Academia is a lifestyle and acknowledging failure will gravely upset our social realities. Work is life and life is work. We use weekends to catch up on work; recess weeks are for conference travels; summer breaks are for ‘sabbaticals’ on which we go off to a foreign exotic place to do *more* work anyway, just in a different environment or with different collaborators. I know a couple of academic-parents who always set aside time for their kids (TL and fun activities with his bubs, and CBdC who insisted on leaving a seminar on time to take her daughters trick-or-treating!) and I aspire to be like that in the future. But I think most of us PhD/ECR newbie have not learnt to manage work-life balance because we are always working towards *some* goal. First publication? Dissertation submission? First book? Postdoc? Tenure track? Tenure? Head of department? Run an entire university? Idk. When so much of your time/effort/resources/life is invested into a career that requires a very intense level of commitment, we sometimes fail to separate work and non-work spheres. This is even more salient when the structures of the industry keep encouraging us to put in the difficult, dirty, daunting legwork in our early years.

I try to tell myself that my self-worth is not determined by my academic achievement, that my life is so much more than this PhD, that I am ‘crystal who happens to be an academic’ not ‘crystal the academic’. I don’t want academia to be my master status. I want to learn to calibrate all my pursuits. But at this point, this academic rut I find myself soaking in is influencing much of my other-lives.

Do I have PhD-induced depression? I don’t know (yet). But my usually reliable list of self-care pursuits has been failing me of late, and I don’t know what to do. But I know I’m not alone.

PS: I don’t know if mental health is common public conversation where you’re from or if your institution has support mechanisms addressing it (please tell me?) We’ve just had Mental Health Week at UWA.

One thought on “PhD life and depression.

  1. OK, Crystal, this is a TOTALLY NORMAL PHASE when you’re doing a PhD. I literally conned my body into thinking I had tendonitis I was so scared of finishing my dissertation. My arm hurt so bad I couldn’t lift a bread knife let alone type, and I was actually on paid sick leave for six weeks (!). My physiotherapist was suggesting surgery but luckily I read a book about how our brains can make our muscles feel pain by reducing oxygen flow to them, and stomach ulcers stopped being very common once people figured out they were stress related. My tendonitis hurt just as bad as ever and I didn’t believe a word of that stupid book. But then work bought me speech recognition software so I could get back to writing my dissertation even without being able to type and after two hours of talking to it to train it my throat was so sore and my voice so hoarse I could barely croak. Now even I saw through this. I can yack on for HOURS and not worry and now I’d lost my voice after two hours of training speech recognition software? And it was as if someone switched on a light switch. I realized that if I learnt to type with my toes I’d get some rare toe injury or something so I couldn’t write my thesis anyway. Miraculously my “tendonitis” improved (it actually was tendonitis – the symptoms were all real it’s just that the cause wasn’t really overuse of a computer) within a few days and I realized I was just plain terrified.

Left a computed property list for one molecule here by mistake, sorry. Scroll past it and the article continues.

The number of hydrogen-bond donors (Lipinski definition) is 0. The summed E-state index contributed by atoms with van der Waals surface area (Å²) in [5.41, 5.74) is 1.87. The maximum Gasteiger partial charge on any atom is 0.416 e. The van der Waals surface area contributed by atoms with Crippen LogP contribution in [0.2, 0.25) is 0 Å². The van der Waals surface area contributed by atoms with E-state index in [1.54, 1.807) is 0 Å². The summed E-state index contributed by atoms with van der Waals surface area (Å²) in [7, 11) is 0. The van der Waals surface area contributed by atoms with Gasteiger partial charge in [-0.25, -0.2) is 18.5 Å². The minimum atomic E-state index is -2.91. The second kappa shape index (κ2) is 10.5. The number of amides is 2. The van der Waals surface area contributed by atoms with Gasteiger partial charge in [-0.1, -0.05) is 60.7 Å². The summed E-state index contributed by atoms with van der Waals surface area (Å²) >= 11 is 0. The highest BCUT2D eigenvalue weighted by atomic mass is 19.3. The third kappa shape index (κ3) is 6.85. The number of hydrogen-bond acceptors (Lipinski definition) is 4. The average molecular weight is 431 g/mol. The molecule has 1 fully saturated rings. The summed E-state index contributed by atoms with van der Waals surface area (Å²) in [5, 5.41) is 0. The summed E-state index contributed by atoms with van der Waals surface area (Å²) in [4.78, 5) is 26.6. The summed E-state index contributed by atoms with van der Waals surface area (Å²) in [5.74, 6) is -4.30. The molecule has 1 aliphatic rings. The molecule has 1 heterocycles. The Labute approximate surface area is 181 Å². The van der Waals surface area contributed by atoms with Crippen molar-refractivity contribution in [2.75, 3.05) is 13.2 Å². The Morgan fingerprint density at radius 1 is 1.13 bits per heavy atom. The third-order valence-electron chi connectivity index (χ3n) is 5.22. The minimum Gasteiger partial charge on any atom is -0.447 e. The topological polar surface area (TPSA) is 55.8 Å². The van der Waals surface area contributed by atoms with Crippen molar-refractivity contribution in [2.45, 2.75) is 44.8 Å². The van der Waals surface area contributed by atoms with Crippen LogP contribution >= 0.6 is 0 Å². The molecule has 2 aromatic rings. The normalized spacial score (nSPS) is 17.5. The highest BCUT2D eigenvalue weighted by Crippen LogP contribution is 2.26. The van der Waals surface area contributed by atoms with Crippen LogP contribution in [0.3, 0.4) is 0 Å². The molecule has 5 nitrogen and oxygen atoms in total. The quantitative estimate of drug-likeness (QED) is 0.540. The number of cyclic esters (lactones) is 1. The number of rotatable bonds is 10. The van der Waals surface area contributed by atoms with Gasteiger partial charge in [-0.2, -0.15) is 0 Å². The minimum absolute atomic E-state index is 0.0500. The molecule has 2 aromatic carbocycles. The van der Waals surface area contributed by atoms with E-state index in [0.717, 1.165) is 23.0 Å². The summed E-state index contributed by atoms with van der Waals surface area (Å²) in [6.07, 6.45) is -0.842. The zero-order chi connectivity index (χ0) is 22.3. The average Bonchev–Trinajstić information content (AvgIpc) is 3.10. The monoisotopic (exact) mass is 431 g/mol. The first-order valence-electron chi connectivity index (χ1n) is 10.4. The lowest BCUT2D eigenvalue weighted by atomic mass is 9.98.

It’s like it’s not even being scared of NOT finishing. The idea of finishing can be just as scary. The whole situation is absolutely insanely terrifying. You not only have to finish a gigantic problem, you’re supposed to be super smart and also get an awesome job in what you know is a really tough market. And if you DON’T finish that’s awful too.

    What finally, bizarrely did the trick for me was deciding it would be OK if I didn’t finish and actually thinking out alternative careers for myself. Once I actually sort of accepted that I might fail, I managed to finish. A few months overdue, but it was OK.

    Here are some blog posts I wrote back then:
    http://jilltxt.net/archives/september2002.html#2902
    http://jilltxt.net/archives/september2002.html#2889

    and a book that helped me
    http://jilltxt.net/arkiv/2001_06_01_arkiv.html#4178135

    So ultimately, yeah, perhaps you have PhD-related depression. I had PhD-related tendonitis. Might not be that much of a difference. And your way through it may be different from mine – but I’m sure that you’ll find a way through :) (Also, see you in Seoul next weekend!!!)

    Like